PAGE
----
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  Rastus and Hattie at Online Stream

Rastus and Hattie

Online Stream

Needra and Marlene enjoy a perfect post-racial friendship until two problematic robots walk into their christening celebration. These automatons, based on Westinghouse's 1930 brown-skinned robots, plus a glitch in the time-space continuum, place them at opposite ends of society in an alternate past. This provocative comedy jumps from the outrageous to the profound as it delves into our traumatic legacy and explores new ideas about moving forward. Recorded at Chicago's Classick Studios, this audio play will be paired with illustrations created by artist Roy Thomas.

Presented by 16th Street Theater

Thru - Oct 24, 2020

Show Times TBA

Show Type: Comedy/Drama

  Rastus and Hattie Reviews
  • Highly Recommended
  • Recommended
  • Somewhat Recommended
  • Not Recommended

Windy City Times - Highly Recommended

"...Director Lanise Antoine Shelley has rescripted Langford's intelligent and articulate text to radio-drama configuration featuring the voices of seven actors, meticulously arranged by sound designer Olanrewaju Adewole and audio engineer Nathan Cox-Reed. Visual narrative is conveyed in graphic-novel fashion as a series of silhouette-collages, created by Roy Thomas and animated right before our eyes by video editor Peter Marston Sullivan."
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Mary Shen Barnidge

NewCity Chicago - Recommended

"...This play works on many levels in large part to the talents of McNeil and Goodloe. Their chemistry serves a steadying presence throughout the production. The radio adaptation also benefits greatly from the Roy Thomas's simple but arresting illustrations which frequently capture the characters at the titular moment of their existence. Director Lanise Antoine Shelley also does a fine job of weaving together the many moving parts into one cohesive whole."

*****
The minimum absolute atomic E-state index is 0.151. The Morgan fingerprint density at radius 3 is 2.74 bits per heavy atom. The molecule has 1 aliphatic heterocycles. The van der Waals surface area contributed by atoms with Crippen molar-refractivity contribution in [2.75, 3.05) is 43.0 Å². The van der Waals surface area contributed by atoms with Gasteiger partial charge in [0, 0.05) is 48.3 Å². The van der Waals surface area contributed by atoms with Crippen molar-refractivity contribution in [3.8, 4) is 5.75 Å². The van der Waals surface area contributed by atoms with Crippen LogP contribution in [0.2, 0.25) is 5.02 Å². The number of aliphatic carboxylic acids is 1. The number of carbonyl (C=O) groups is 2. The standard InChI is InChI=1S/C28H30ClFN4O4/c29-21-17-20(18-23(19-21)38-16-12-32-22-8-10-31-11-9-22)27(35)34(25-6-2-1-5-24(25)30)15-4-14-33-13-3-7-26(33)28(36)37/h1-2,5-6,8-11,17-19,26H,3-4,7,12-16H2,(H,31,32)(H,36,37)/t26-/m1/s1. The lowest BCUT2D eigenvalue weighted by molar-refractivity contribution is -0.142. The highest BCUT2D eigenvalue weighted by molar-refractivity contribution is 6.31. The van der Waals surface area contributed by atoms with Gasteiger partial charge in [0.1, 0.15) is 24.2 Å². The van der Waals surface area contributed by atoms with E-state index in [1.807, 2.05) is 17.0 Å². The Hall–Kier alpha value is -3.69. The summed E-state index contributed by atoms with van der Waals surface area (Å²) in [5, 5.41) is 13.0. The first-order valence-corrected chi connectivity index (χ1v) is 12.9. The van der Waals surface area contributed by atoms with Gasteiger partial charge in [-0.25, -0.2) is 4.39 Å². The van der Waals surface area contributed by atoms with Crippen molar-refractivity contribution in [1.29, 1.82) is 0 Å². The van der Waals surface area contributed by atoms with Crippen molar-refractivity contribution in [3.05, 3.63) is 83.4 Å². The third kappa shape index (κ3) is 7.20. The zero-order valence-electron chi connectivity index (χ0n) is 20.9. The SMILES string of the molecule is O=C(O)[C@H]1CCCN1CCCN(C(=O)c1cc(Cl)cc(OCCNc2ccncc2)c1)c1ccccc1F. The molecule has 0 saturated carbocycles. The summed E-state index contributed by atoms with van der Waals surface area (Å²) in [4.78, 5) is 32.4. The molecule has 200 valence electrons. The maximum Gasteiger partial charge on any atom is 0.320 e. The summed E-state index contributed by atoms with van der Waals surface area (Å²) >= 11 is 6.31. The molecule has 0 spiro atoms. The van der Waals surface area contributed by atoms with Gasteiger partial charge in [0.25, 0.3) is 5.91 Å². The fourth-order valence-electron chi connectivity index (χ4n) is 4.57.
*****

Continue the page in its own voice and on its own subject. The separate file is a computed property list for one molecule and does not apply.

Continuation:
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Noel Schecter

Picture This Post - Recommended

"...Director Lanise Antoine Shelley led the seven-person cast through their recordings, integrating them with the low-key sound design by Olanrewaju Adewole. With their voices as the only tool for conveying their characters, the differences between the robots and flesh-people are even more elided. Their regional origins, however, are not, and another of the play's themes is the conflict between Needra and her Alabama-native husband over what home and authenticity even mean. Is pain too enmeshed in other emotions to be separable, or even identifiable, without causing more harm? That the play is almost entirely reduced to dialogue makes the characters more archetypical, but Langford is still highly specific about their circumstances. And in that, many audience members during the post-show discussion, offered through Zoom on Thursdays and Fridays, felt a strong personal connection. Needra finds her own answers to the play's questions, but the audience is left to wonder."
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Jacob Davis

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